GatesAir: Facebook GatesAir: LinkedIn GatesAir: Twitter GatesAir: Instagram GatesAir: YouTube

MEDIA CENTER

Blog

Share this page on Facebook Share this page on Twitter Share this page on LinkedIn Share this page via email


High-Performance LPTV Solutions at the Right Price! Click here for offers valid thru Dec 31, 2019
Your Repack One-Stop Resource for LPTV Services - Click Here to Learn More

Tuesday, November 11, 2014

How Does Spectrum Repacking Affect My Plant?

By: Jay C. Adrick, Technology Advisor, GatesAir, Mason, OH

In Part 1 of our 4-part series, we provided an overview of the spectrum repacking and Incentive Auction process, which was introduced in the FCC’s latest Report & Order, issued June 2, 2014. In Part 2, we’ll look at the impact it will have on the transmission tower sites of stations that are required to move to a new channel assignment.

Your station will definitely be impacted if you’re in the upper range of the UHF band that is repurposed. And you have an especially high probability of being forced to move to another channel if your station is located in or near one of the twenty-five target markets for spectrum reclamation.

In either case, you’ll likely be moving to a channel in the lower portion of the remaining UHF television spectrum. If you believe spectrum repacking will affect you, you need to evaluate your antenna and tower site. Here’s how:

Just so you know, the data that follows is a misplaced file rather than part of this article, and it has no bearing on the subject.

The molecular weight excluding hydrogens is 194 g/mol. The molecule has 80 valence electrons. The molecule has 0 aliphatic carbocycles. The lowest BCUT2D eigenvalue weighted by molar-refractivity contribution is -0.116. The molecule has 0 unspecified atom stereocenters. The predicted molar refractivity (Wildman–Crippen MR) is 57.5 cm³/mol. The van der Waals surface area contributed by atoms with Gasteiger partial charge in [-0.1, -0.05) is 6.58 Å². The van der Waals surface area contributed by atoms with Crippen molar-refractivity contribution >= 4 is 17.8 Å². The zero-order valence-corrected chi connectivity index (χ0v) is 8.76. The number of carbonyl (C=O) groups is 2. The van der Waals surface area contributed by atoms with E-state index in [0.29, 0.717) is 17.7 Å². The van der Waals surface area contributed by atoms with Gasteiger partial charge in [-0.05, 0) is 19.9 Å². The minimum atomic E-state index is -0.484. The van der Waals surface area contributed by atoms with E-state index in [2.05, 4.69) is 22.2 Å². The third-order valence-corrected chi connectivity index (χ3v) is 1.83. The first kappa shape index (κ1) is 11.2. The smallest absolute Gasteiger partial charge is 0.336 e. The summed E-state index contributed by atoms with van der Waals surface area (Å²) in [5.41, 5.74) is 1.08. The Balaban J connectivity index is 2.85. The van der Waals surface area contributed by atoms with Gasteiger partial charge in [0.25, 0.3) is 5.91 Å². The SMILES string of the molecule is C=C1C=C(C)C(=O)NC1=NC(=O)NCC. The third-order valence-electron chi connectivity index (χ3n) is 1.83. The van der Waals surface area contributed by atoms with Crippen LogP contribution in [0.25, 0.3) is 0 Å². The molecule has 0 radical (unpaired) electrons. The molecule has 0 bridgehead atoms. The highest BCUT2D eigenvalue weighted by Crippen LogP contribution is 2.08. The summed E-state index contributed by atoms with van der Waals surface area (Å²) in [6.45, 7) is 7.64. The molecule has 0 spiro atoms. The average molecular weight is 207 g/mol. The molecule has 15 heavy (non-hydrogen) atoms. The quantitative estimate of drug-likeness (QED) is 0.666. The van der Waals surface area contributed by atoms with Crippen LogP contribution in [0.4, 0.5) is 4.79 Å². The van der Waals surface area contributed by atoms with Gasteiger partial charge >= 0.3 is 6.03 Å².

• Do an assessment of your tower to see whether or not it complies with the current EIA-222G standards.
  • Determine how much additional wind loading your tower can withstand if a temporary antenna and transmission line must be added to the tower. The tower will likely have to support the existing antenna as well as the temporary new antenna—to keep your old and new channel on the air simultaneously—until the official switchover takes place.
  • If you need a new antenna for a lower channel, (which is the most likely scenario), the size and weight of that antenna will increase. If the tower can’t support a bigger antenna, then you’ll need greater transmitter power to compensate for an antenna with lower gain.
  • Evaluate new transmitters for the job. Look for state-of-the-art designs like the many GatesAir transmitters that offer high-energy efficiency, easy operation, frequency agility, a high level of redundancy and low maintenance.
  • Determine what other transmitter hardware will be impacted, such as the channel mask filter, transmission line, and other components such as combiners or band stop filters.
  • Determine if you have sufficient electrical power, air conditioning and other infrastructure to support your new transmitter.

This may be an opportunity to upgrade your plant from the Government’s $1.75 billion fund.

In part 3 of our 4-part series, we’ll look at how to document your construction plans and purchases for reimbursement.

 

Posted by GatesAir Webmaster on 11/11/2014 at 11:01 PM  •  TV Transmission
 
Commenting is not available in this channel entry.

Next entry: How to Estimate the Cost of Channel Relocation

Previous entry: Are You Ready for Spectrum Repacking?

PRODUCTS SOLUTIONS SERVICES MEDIA CENTER COMPANY